On the workbench at the moment is the receiver part of a 160 meter AM trans-receiver. So called because it will be a separate transmitter and receiver in the same box. Both designs are from Drew Diamond VK3XU’s Radio Projects Volume 4 (available to WIA members here or GQRP Club members here). I have built one of these receivers before, and it performs well as an AM receiver. The VFO is stable enough for AM and usable for SSB with the accompanying 470khz BFO. The lack of selectivity in the IF doesn’t really matter on 160m because the band is never crowded, other than you do of course hear all detected audio frequencies. Even so, the listening experience is fine for such a simple receiver. And it sounds just like those AM receivers with barn door selectivity that I used as a young bloke.
Heres the block diagram of the complete trans-receiver project.
The receiver is a conventional single conversion superhet with a neat AM detector. After a bandpass filter, an SA602, with its internal oscillator provides the VFO and mixer to an IF of 470khz. Selectivity is via two AM transistor radio IF transformers (available here). The AM detector is an MK484, the modern equivalent of Ferranti’s popular ZN414. These little 3 pin chips led to a flurry of tiny AM radios in matchboxes in their day. VK6FH seems to be continuing the tradition. In my radio it functions perfectly as an AM radio with a 160 meter converter in front. Audio stage is a TDA7052A without any gain control applied to pin 4.
The 1.8mhz bandpass filter is top left behind a PCB shield. The SA602 is in the center, VFO components below it, IF cans above, TDA7052A audio amp bottom right. The counter at top left is a cheap Chinese piece with 470khz offset configured. The circuit at bottom left is a TL072 and 2N5485 microphone pre-amp, part of the transmitter. All components are soldered to the copper side of an etched single sided board, which is how I prefer to homebrew.
Construction was uneventful, other than when I powered up the TDA7052A it did not amplify, emitted odd noises at a point of volume control travel, and got hot! When I wired it up I did so using a circuit image from a Google search for “TDA7052 circuit” which had the volume potentiometer’s wiper direct to pin 2. So at one end of travel pin 2 was earthed. I inserted a second 100nF capacitor in series between pin 2 and the potentiometer wiper to break the DC path… problem solved. I pulled up the datasheet for the TDA7052 and was surprised to see no mention of the DC controlled gain pin. Then it dawned on me that this feature was added in the TDA7052A. So the tribal knowledge in this story is to always use the data sheet for the exact device you are using. A TDA7052 is not the same as a TDA7052A!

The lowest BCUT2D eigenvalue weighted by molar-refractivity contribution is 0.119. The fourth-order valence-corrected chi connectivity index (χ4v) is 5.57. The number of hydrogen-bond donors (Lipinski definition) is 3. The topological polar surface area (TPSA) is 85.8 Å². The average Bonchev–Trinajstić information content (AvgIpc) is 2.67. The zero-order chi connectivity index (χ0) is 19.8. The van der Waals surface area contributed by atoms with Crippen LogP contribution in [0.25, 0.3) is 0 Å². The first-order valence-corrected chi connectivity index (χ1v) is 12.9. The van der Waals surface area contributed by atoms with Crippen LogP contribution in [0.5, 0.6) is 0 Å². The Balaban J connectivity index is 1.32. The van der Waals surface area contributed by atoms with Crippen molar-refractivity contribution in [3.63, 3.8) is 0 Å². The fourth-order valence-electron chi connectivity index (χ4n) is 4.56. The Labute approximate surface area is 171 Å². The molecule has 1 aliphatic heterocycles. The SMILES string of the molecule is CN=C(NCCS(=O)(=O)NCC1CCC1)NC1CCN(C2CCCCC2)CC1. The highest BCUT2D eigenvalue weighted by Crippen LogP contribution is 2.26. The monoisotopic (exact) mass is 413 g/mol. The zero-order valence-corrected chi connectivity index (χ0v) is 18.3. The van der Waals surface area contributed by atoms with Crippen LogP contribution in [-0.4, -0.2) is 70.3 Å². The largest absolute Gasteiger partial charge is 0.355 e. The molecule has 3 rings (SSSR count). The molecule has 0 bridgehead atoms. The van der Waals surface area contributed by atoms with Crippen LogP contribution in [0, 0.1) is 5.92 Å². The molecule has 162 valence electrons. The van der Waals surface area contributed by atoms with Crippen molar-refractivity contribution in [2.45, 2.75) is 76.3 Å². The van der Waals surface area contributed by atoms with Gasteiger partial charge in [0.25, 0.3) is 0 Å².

Heres an interesting thing…. with the counter operating, the meter shows current drain at around 80mA. Disconnect the counter and it falls to around 15mA! I wouldn’t have believed it would be so miserly unless I had seen it myself!
The project will continue with the mains power supply and the task of getting the transmitter working (when the mosfet arrives), then cabinetry and socketry. Drew’s transmitter design is 30 watt AM/CW, with a crystal oscillator, a CMOS inverter buffer, and a power mosfet PA stage operating in class E with remarkable 93% efficiency, due to the fact that it is switching a square wave. Subsequent filtering cleans it up. The modulator is a 50 watt audio module in kit form using a LM3876 integrated circuit driving a mains transformer (as a modulation transformer) in series with the mosfet’s drain supply. Crystals on 1843khz are a few dollars. It’s worth noting that I also found a supply of 1825khz crystals (the frequency currently used by the 160m Coffee Break net) and glass capacitors for the transmitter low-pass filter from PK’s Loop Antennas, thanks Paul!
The transmitter board is built, but the IRFBC30 power mosfet (replacement for a BUZ90) is in transit. The crystal oscillator and driver work fine, and were a useful signal source for testing the receiver. I also need to build the BFO (space reserved on the receiver board center right) and replace the lovely 100pF variable capacitor with an MVAM109 varactor and associated components for trouble-free varactor tuning.
I will add some photos when the transmitter is debugged and on air. There’s one more hurdle… I don’t have a 160 meter antenna. Suggestions welcome.